Cemetery History

Cemetery History


When Evangelical Lutheran, St. John’s Church was established by German Lutheran immigrants, members felt it important to also establish a school and cemetery.


On February 14, a cemetery was purchased for the sum of $800. It consisted of five acres which is now part of McCulloch Park. On September 25, the congregation bought another cemetery of six acres on Maple Avenue for $133 and sold the first. November of this same year plots were offered for 5 cents a square foot.


In this year, several wealthy attorneys who did not want St. John’s cemetery adjacent to their properties or perhaps may have wanted to secure possession of the property, made St. John’s give up the second cemetery, through the civil courts. All the dead were removed and re-interred in the third and present cemetery dedicated in August, 1872. A board fence was put around it, and the congregation built a house on the cemetery land. This house was rented to the cemetery’s first caretaker. A watch tower was built from which guards watched nightly for grave robbers.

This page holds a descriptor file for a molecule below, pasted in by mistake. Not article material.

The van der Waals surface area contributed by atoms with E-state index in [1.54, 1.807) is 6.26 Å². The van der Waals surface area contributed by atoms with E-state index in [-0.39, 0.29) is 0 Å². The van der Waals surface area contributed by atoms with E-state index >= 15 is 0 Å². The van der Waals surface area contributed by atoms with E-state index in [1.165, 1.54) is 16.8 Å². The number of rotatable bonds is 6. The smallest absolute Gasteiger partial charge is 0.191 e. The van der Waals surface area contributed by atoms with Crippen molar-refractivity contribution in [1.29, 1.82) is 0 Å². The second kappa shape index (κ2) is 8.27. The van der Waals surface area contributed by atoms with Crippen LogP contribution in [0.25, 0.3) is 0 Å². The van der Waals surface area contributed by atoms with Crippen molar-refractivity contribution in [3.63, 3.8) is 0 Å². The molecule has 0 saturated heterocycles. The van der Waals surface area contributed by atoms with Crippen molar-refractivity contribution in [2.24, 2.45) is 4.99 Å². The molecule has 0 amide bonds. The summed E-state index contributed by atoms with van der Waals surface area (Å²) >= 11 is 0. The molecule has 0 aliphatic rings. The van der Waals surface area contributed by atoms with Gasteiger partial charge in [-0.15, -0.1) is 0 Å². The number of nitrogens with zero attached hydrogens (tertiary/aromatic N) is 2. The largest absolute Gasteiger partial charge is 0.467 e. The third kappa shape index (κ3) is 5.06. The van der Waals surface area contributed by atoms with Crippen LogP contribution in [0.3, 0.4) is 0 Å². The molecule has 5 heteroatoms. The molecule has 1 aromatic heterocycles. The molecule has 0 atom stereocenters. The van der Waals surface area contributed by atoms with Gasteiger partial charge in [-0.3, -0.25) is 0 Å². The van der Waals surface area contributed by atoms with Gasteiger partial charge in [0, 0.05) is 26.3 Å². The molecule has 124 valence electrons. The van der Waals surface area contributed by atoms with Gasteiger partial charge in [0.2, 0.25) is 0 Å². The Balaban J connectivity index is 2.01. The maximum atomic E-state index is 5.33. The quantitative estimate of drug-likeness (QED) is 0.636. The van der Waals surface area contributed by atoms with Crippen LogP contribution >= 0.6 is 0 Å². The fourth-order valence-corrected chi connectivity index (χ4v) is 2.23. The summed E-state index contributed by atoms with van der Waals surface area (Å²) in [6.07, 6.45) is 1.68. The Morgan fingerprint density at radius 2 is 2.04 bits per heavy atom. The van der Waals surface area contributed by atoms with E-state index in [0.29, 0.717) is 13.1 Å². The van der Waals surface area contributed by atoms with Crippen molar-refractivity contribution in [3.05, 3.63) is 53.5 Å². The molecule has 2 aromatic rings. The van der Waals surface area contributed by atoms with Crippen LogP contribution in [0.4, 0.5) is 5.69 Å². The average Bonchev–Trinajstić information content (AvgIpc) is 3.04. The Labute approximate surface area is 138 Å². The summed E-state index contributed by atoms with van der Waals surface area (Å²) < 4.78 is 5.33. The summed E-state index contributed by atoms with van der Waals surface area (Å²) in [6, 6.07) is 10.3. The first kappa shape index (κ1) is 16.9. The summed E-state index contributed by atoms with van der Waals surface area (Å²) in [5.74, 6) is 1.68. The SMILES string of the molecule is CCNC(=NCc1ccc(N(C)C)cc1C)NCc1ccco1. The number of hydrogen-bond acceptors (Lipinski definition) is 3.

The road in the cemetery was tiled, curbed, and paved; new entrance posts and gates were also installed.



Bethany Mission, on the Engle Road in Indian Village, was founded by St. John Church. In order to give this Mission a good start, St. John donated approximately 2 acres of land on the northeast corner of its cemetery property.


The cemetery board opened Memorial Parkway for burials and installed new fencing.


The existing pole barn was built.


The old farm house was torn down. Our last caretaker passed away and the property has been maintained by the church cemetery board and a staff of volunteers ever since.